Robertson Hall and the World Trade Center: Minoru Yamasaki and his Buildings

Image credit: Minoru Yamasaki & Associates, Robertson Hall, School of Public and International Affairs, Princeton University, c. 1975. Photograph by Balthazar Korab © Estate of Balthazar Korab.
Date & Time Dec 13 2021 4:30 PM - 5:30 PM
Location Zoom webinar
Justin Beal
David Jesson
Dung Ngo
Audience Open to the Public, Registration Required

Robertson Hall and the World Trade Center: Minoru Yamasaki and his Buildings


  • Justin Beal, Artist & Writer
  • David Jesson, Principal, KPMB Architects
  • Dung Ngo, Founder and Editor-in-Chief, AUGUST; Contributor, Architectural Digest

Robertson Hall, iconic home of the Princeton School of Public and International Affairs since 1965, was designed by Japanese-American architect Minoru Yamasaki (1912–1986) and recently underwent an extensive renovation by KPMB Architects, Toronto.

Join us for a conversation between Justin Beal, artist and author of Sandfuture (MIT Press, 2021), a book about the life of architect Minoru Yamasaki, David Jesson, architect of the 2018–2020 renovation of Robertson Hall, and design writer and editor Dung Ngo as they discuss the history and ongoing life of the building as well as the fascinating life and legacy of Yamasaki.


This event is organized in conjunction with the exhibition “Speak to all people in dignity and beauty”: A History of Robertson Hall, 1961–2021, on view at the Bernstein Gallery through January 7, 2022.

Justin Beal is an artist with an extensive exhibition history in the United States and Europe. He graduated from Yale University with a degree in architecture and continued his studies at the Whitney Independent Study Program and the University of Southern California. His work has been reviewed in the New York Times, the New Yorker, Artforum, Frieze, Art in America, and the Los Angeles Times and is included in the permanent collections of the Albright Knox Museum, the Hammer Museum, and the Museum of Contemporary Art Los Angeles. Beal teaches at Hunter College. Sandfuture is his first book.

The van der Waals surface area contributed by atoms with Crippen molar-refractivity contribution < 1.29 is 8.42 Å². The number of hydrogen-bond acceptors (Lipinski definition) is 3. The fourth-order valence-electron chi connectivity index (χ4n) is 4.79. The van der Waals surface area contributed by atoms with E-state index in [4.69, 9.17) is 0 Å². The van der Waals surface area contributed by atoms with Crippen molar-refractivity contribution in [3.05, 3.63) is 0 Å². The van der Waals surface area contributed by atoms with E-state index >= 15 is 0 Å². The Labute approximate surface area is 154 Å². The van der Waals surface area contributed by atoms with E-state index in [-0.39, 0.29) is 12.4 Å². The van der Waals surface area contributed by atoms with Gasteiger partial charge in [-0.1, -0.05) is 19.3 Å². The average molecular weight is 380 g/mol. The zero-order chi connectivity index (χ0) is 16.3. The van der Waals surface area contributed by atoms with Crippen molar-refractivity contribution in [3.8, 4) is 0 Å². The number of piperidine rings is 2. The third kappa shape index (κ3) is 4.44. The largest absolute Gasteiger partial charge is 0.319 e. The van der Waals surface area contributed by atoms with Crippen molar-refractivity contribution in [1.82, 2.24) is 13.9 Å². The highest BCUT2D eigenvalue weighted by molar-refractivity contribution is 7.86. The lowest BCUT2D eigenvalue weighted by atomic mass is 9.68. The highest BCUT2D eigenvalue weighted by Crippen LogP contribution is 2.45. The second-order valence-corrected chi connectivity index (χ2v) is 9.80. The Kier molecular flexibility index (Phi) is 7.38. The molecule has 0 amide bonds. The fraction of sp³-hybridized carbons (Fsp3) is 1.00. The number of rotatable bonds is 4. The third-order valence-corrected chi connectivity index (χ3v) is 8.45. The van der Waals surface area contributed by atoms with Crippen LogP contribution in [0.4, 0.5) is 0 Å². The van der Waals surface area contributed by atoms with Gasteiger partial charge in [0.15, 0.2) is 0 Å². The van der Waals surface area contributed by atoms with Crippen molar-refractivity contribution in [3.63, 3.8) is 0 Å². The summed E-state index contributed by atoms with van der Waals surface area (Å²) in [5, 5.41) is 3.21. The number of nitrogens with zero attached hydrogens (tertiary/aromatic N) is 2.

David Jesson joined KPMB in 1990 and has contributed design, management, and production leadership for a diverse range of institutional and corporate projects. He has been a significant collaborator on many of the firm’s major cultural and academic commissions, which have involved strategic architectural interventions to existing structures. These projects include the transformation of Toronto’s Stock Exchange into the Design Exchange, an exhibition and event space, the Roy Thomson Hall Enhancement for the Toronto Symphony Orchestra, and most recently Robertson Hall, Princeton School of Public and International Affairs and the Julis Romo Rabinowitz Building and Louis A. Simpson International Building in the former Frick Chemistry Lab at Princeton University.

Dung Ngo is a design writer and editor. He is a contributor to Architectural Digest, Wallpaper magazine, and The Forum, and the Design Miami/ online magazine. He is the founder and editor-in-chief of AUGUST, a biannual print journal on travel and design. He was the creative director and senior architecture editor at Rizzoli International Publications in New York from 2006 to 2015.

Bernstein gallery; Photo credit: © Nic Lehoux

Bernstein Gallery

The School’s Bernstein Gallery is dedicated to art exhibitions that stimulate thinking about contemporary policy issues.